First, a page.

January update: Lymph node biopsy came back benign
On Tuesday we lost another great woman in our family circle, Aunt Virg. Aunt Virg was my great nieces’ — Nadine and Zoey’s — great aunt, their mother Liz’s aunt. Virg was diagnosed with breast cancer five years ago and has pretty much been on chemo and treatments ever since. I was lucky enough to be watching the girls last Tuesday when we got the call that Aunt Virg was probably not going to last through the night. The girls and I went over to say our last goodbyes. She passed on later that evening. Aunt Virg was such a feisty, strong woman. We sure are going to miss her.
On Wednesday, the 21st of January, I had my six-month follow-up with my oncologist. Sometimes it’s hard to believe that it’s been six months since my treatments have come to an end. On that same day, I had scheduled the ultrasound on my lymph nodes under my left arm. The radiologist said that the lymph nodes look the same if not maybe just a little smaller. Before she let me go, she wanted to check across the hall with Dr. Cheng to see if he thought we should do the biopsy or not. She was able to reach him and he said, “Let’s do the biopsy just to make sure there are no signs of cancer. Why keep doing the ultrasounds every 3 to 6 months? Let’s just find out for sure.” Mark and I both felt like that was a good decision. It’s been since July when I first found them, and since then, I have to say we have both been kind of unsettled. The results came back late Friday afternoon with the biopsy judged benign. Whew! What a nice relief that was.
Since going through chemotherapy, I have been pushed into early menopause and I am taking Tamoxifen, so my body lacks estrogen. How should I put it? Things aren’t like they used to be. Physical intimacy has become physically painful. So I have been visiting the WISH Clinic at Froedtert. Yesterday, I had my first appointment with a physical therapist to do some biofeedback on my pelvic floor muscles. I learned a lot from her. She gave me an education on the human anatomy in the whole pelvic floor area, and how all the muscles down there are connected. She did some biofeedback, by connecting small electrodes to my bottom to see how my muscles down there reacted to different positions that I was in.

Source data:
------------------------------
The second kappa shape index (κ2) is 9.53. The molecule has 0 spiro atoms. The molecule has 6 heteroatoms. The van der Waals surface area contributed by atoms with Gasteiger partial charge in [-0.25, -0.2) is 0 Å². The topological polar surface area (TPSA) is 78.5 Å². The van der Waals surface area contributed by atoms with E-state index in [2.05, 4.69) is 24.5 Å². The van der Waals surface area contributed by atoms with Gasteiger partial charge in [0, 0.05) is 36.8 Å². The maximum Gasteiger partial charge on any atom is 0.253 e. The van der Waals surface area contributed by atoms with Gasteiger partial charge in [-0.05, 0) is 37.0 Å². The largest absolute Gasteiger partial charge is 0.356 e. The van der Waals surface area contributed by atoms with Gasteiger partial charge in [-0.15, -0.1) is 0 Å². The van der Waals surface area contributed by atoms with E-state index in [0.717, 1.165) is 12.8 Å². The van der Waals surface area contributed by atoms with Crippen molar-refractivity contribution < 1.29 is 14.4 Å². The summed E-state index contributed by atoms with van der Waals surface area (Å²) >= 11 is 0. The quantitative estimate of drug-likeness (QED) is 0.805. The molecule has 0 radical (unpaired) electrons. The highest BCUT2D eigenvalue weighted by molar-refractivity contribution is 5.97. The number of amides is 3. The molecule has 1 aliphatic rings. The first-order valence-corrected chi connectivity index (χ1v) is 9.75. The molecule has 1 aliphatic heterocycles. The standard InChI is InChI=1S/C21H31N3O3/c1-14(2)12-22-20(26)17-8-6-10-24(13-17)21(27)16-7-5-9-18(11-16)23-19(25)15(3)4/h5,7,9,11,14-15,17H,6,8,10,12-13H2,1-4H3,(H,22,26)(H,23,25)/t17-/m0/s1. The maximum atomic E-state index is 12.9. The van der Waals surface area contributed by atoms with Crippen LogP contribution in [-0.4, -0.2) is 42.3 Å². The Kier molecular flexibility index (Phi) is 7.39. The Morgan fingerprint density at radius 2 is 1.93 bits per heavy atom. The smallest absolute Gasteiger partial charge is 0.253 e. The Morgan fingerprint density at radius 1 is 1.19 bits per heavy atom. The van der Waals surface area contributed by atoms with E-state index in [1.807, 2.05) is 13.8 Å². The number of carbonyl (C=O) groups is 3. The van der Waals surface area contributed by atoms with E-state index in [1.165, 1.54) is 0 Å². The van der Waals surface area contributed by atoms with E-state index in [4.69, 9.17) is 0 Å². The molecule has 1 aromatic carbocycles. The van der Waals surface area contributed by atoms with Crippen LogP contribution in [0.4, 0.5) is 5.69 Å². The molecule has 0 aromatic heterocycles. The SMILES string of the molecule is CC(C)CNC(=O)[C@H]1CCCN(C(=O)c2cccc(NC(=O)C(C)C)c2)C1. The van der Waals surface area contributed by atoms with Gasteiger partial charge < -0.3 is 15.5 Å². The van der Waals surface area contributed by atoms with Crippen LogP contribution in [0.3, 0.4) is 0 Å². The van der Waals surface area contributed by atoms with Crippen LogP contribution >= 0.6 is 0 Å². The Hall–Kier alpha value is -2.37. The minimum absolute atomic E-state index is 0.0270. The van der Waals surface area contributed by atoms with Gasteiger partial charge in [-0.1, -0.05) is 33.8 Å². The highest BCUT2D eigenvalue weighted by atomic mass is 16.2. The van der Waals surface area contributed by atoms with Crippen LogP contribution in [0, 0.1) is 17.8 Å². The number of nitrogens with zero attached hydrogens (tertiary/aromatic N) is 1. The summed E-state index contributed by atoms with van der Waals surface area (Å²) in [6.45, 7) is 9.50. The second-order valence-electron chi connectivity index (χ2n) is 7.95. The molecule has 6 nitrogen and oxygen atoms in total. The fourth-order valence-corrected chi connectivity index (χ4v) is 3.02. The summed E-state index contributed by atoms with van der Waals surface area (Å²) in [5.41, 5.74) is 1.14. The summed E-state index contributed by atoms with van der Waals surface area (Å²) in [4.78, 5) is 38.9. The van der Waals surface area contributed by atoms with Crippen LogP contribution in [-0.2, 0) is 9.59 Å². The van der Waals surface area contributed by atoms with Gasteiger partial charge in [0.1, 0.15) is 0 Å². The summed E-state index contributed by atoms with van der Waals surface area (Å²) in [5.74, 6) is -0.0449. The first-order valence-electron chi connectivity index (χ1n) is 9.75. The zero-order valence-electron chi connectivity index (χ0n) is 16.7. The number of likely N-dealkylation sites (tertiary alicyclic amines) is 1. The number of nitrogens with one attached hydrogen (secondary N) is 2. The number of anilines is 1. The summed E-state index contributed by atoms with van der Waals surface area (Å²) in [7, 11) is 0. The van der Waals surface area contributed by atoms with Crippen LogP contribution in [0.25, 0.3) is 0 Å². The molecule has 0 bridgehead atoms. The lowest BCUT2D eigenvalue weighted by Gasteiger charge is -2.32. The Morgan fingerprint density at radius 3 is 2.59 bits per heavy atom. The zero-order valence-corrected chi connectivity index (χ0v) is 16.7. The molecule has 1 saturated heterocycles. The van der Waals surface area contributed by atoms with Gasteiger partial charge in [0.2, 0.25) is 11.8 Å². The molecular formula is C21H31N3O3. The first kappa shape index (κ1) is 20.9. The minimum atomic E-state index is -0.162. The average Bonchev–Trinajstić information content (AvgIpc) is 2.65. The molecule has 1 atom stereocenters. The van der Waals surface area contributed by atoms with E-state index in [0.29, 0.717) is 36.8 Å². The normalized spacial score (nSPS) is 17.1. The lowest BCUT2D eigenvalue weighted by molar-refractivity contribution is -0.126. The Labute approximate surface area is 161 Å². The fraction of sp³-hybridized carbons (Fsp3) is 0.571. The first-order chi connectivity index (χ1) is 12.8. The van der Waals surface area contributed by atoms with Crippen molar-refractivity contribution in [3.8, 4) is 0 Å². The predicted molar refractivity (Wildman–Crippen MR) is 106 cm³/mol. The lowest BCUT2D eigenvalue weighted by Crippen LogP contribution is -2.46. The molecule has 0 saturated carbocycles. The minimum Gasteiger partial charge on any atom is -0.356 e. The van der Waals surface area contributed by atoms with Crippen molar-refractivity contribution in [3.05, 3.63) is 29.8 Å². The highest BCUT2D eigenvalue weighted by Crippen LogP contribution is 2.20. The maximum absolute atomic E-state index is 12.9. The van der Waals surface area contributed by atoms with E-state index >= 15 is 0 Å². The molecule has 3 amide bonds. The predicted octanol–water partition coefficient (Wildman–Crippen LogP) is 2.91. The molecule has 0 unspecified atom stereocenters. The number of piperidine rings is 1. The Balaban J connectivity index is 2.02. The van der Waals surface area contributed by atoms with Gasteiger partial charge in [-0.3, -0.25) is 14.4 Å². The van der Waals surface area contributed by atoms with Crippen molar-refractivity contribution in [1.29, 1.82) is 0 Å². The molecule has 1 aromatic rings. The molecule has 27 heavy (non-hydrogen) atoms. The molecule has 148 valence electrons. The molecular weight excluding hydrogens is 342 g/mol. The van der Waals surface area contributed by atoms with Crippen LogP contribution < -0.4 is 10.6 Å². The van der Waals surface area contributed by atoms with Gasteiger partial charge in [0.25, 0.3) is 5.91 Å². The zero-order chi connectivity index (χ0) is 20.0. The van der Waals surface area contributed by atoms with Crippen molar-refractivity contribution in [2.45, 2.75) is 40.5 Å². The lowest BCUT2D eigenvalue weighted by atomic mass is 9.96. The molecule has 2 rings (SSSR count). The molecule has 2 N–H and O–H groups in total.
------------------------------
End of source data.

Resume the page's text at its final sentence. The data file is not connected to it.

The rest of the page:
It was very interesting to see the graph on the computer. If I coughed, it would go up. Laying down was the position that made my muscles the tensest. Little did I know that my hips are really tight, and that may be the cause of my discomfort. She showed me a couple of stretching exercises I should do every day. These exercises are actually ones that we do in yoga. Huh, I guess going to yoga does more for the body than just help with proper breathing and balance. Now that I know that, I surely won’t be missing my yoga classes!
Today I am going to the next orientation for the Livestrong program at the YMCA. Last year at this time, I was part of the first group that the Y offered this program to. I think it’s a great way to let cancer survivors know how important exercise is, and to prove to them that they can do it. I am so grateful to have been a part of it, and just love being at the Y now nearly every day.
I hope, in this post, I didn’t disclose too much information to everyone, but I just want to share with whoever is out there, going through a cancer diagnosis, some of the things that you may have to deal with — and hopefully some sort of solution to the problem.
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